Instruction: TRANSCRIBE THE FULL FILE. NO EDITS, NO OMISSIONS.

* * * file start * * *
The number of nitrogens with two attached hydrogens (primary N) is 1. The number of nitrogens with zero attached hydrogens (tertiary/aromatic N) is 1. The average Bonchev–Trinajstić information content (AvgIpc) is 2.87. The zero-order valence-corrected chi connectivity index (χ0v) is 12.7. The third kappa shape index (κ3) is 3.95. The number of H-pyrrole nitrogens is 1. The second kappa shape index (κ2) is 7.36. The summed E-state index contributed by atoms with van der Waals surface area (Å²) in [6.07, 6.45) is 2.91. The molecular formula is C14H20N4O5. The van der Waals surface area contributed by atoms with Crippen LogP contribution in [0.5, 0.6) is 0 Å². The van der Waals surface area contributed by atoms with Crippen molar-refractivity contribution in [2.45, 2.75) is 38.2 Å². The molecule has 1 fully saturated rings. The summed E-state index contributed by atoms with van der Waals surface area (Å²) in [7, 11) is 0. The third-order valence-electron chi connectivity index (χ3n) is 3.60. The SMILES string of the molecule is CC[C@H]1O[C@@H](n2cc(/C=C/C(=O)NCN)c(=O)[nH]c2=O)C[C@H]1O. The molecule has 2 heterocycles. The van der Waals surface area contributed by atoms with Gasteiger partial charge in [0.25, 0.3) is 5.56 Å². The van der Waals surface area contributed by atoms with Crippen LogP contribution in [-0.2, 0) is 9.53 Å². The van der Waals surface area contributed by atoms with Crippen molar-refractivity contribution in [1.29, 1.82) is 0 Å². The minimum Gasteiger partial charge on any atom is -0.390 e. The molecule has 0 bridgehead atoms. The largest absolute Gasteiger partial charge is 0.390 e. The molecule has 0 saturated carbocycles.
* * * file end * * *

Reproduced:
The number of nitrogens with two attached hydrogens (primary N) is 1. The number of nitrogens with zero attached hydrogens (tertiary/aromatic N) is 1. The average Bonchev–Trinajstić information content (AvgIpc) is 2.87. The zero-order valence-corrected chi connectivity index (χ0v) is 12.7. The third kappa shape index (κ3) is 3.95. The number of H-pyrrole nitrogens is 1. The second kappa shape index (κ2) is 7.36. The summed E-state index contributed by atoms with van der Waals surface area (Å²) in [6.07, 6.45) is 2.91. The molecular formula is C14H20N4O5. The van der Waals surface area contributed by atoms with Crippen LogP contribution in [0.5, 0.6) is 0 Å². The van der Waals surface area contributed by atoms with Crippen molar-refractivity contribution in [2.45, 2.75) is 38.2 Å². The molecule has 1 fully saturated rings. The summed E-state index contributed by atoms with van der Waals surface area (Å²) in [7, 11) is 0. The third-order valence-electron chi connectivity index (χ3n) is 3.60. The SMILES string of the molecule is CC[C@H]1O[C@@H](n2cc(/C=C/C(=O)NCN)c(=O)[nH]c2=O)C[C@H]1O. The molecule has 2 heterocycles. The van der Waals surface area contributed by atoms with Gasteiger partial charge in [0.25, 0.3) is 5.56 Å². The van der Waals surface area contributed by atoms with Crippen LogP contribution in [-0.2, 0) is 9.53 Å². The van der Waals surface area contributed by atoms with Crippen molar-refractivity contribution in [1.29, 1.82) is 0 Å². The minimum Gasteiger partial charge on any atom is -0.390 e. The molecule has 0 bridgehead atoms. The largest absolute Gasteiger partial charge is 0.390 e. The molecule has 0 saturated carbocycles.